VCT Magazine Issue #43
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Inside of this Issue:
- WIN a vintage trailer and tow vehicle!
- Copper Airstream Art
- Golden Caravan 1961 Airstream
- Centennial Celebration - Tin Can Tourists
- Field Guide to Vintage Trailers
- Gold 1965 Avion
- VCT Boot Camp 2019
- Summer Stops on the Jersey Shore
- Polishing Vintage Trailers
- Working With Steel and Aluminum
- Metals Many Different Properties
- Exterior Siding - Re-Use or Replace?
- Metal Framing is a Good Place to Start
- Stainless Steel Drinkware
- USA Rally Calendar
We have repaired and refurbished dozens of vintage trailers. We are not unfamiliar with replacing rotten wood, riveting damaged exterior panels or upgrading plumbing and electrical systems. Restoring or rebuilding a trailer “from the ground-up” is a different animal. Don’t be fooled by the pretty pictures on the Internet. It is dirty, often challenging and frustrating, but very satisfying work.
If you plan to do more than just redecorate a used trailer, what we learned while doing the restoration of our Golden Caravan Airstream will make your project go more smoothly. You can read more about our trailer and its history on page 8, but consider the following before you tackle your next big project:
Be Honest - What is the actual scope of the project? I am a visionary dreamer; I can see how the trailer will look finished before I hook it to my truck for the first time. Our 1961 Airstream project was thought to be a moderate sized project at first glance. I planned to repair some rotten wood, refinish the cabinetry and re-do the upholstery. If I would have had a second opinion by a realist, I may have had a better idea of the true scope of the project. We ended up totally gutting the interior and rebuilding and replacing everything to look as it would have in the 1960s.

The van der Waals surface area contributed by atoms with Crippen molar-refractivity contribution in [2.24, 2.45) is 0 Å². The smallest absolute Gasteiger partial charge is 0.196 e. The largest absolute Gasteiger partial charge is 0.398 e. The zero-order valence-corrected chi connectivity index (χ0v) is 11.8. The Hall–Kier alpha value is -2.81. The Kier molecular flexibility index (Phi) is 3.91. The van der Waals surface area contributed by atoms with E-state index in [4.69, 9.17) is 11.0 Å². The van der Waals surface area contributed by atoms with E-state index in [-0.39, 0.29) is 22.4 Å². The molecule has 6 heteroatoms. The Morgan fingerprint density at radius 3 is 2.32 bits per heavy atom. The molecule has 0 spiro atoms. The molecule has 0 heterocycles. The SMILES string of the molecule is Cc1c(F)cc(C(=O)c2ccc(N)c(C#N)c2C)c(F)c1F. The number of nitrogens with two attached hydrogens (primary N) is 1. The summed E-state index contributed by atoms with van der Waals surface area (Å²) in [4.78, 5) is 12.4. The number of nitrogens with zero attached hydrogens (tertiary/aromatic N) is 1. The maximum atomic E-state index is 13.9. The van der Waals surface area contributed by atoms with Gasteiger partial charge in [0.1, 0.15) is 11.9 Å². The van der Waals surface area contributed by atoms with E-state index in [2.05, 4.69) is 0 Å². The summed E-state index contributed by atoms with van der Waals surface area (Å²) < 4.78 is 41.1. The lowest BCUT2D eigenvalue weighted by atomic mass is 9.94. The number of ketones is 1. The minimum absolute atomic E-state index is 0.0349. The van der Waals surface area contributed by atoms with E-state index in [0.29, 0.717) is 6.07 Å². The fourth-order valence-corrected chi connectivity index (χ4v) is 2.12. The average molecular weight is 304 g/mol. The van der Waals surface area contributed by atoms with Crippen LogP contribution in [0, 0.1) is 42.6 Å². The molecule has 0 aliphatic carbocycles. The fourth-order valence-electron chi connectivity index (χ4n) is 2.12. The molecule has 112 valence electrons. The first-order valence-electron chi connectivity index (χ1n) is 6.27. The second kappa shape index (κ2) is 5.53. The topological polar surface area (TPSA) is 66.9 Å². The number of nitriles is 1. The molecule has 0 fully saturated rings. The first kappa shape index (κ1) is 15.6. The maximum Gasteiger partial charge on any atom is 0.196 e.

Ability or Budget - You will need a lot of one or both. A trailer has the same components as your home, condensed into less than 200 square feet. Some working knowledge of plumbing, electrical, wood and metal work, or the budget to pay a professional will keep your project moving. Fortunately, you have friends, You Tube and the Vintage Camper Trailers’ Boot Camp (www.vctbootcamp) to help you when you meet challenges-and you will meet challenges.
Have a Plan - Using a story board to focus your design elements will help you focus as you pick out paint colors, wood finishes and soft goods. You will be making decision on everything from the level of gloss on the wood to coordinating window coverings with your upholstery choices. You may have a theme, style or period that you are trying to create. Keeping your eye on the goal will help you make those incremental choices along the way.
Source Your Parts - Once it is go-time, get going. Accumulate your parts and materials as you find them. Nothing holds up a project like not having the materials you need, when you need them. We knew which appliances we were going to use months before we needed them. Because of storage space, budget and second guessing my decisions, I didn’t order them until I “needed” them. Unexpected availability issues and shipping times held up our progress on the cabinetry as we needed to fit the new appliances into the refurbished galley before being able to complete the cabinets. Specialized interior paint that had to be ordered from the Midwest, cost more to ship by air in the winter in order to keep it from freezing.
Be Intentional - If you are like me, deadlines will help you focus. Touch your project daily or as often as possible to keep it moving forward. A stalled project is hard to restart. Doing even a little bit daily will reap more results than waiting until you have an entire weekend to dedicate to your end goal. Good luck!
By Paul Lacitinola